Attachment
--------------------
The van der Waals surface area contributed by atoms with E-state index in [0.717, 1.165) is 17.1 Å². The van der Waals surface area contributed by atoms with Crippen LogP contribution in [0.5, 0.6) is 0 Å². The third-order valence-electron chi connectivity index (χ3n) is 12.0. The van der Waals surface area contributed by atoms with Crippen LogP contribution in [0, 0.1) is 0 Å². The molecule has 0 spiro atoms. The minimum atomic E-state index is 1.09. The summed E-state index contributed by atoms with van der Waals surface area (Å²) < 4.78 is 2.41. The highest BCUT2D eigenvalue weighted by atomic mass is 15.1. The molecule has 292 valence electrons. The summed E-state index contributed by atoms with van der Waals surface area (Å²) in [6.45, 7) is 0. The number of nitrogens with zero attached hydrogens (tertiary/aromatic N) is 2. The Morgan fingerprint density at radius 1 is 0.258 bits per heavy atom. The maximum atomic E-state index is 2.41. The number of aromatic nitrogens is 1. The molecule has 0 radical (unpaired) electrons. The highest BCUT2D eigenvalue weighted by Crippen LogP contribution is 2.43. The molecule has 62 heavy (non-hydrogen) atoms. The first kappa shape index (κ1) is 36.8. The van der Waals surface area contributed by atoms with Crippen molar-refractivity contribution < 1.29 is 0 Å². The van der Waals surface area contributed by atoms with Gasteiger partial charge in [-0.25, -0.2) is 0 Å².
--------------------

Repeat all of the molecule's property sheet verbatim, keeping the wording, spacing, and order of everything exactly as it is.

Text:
The van der Waals surface area contributed by atoms with E-state index in [0.717, 1.165) is 17.1 Å². The van der Waals surface area contributed by atoms with Crippen LogP contribution in [0.5, 0.6) is 0 Å². The third-order valence-electron chi connectivity index (χ3n) is 12.0. The van der Waals surface area contributed by atoms with Crippen LogP contribution in [0, 0.1) is 0 Å². The molecule has 0 spiro atoms. The minimum atomic E-state index is 1.09. The summed E-state index contributed by atoms with van der Waals surface area (Å²) < 4.78 is 2.41. The highest BCUT2D eigenvalue weighted by atomic mass is 15.1. The molecule has 292 valence electrons. The summed E-state index contributed by atoms with van der Waals surface area (Å²) in [6.45, 7) is 0. The number of nitrogens with zero attached hydrogens (tertiary/aromatic N) is 2. The Morgan fingerprint density at radius 1 is 0.258 bits per heavy atom. The maximum atomic E-state index is 2.41. The number of aromatic nitrogens is 1. The molecule has 0 radical (unpaired) electrons. The highest BCUT2D eigenvalue weighted by Crippen LogP contribution is 2.43. The molecule has 62 heavy (non-hydrogen) atoms. The first kappa shape index (κ1) is 36.8. The van der Waals surface area contributed by atoms with Crippen molar-refractivity contribution < 1.29 is 0 Å². The van der Waals surface area contributed by atoms with Gasteiger partial charge in [-0.25, -0.2) is 0 Å².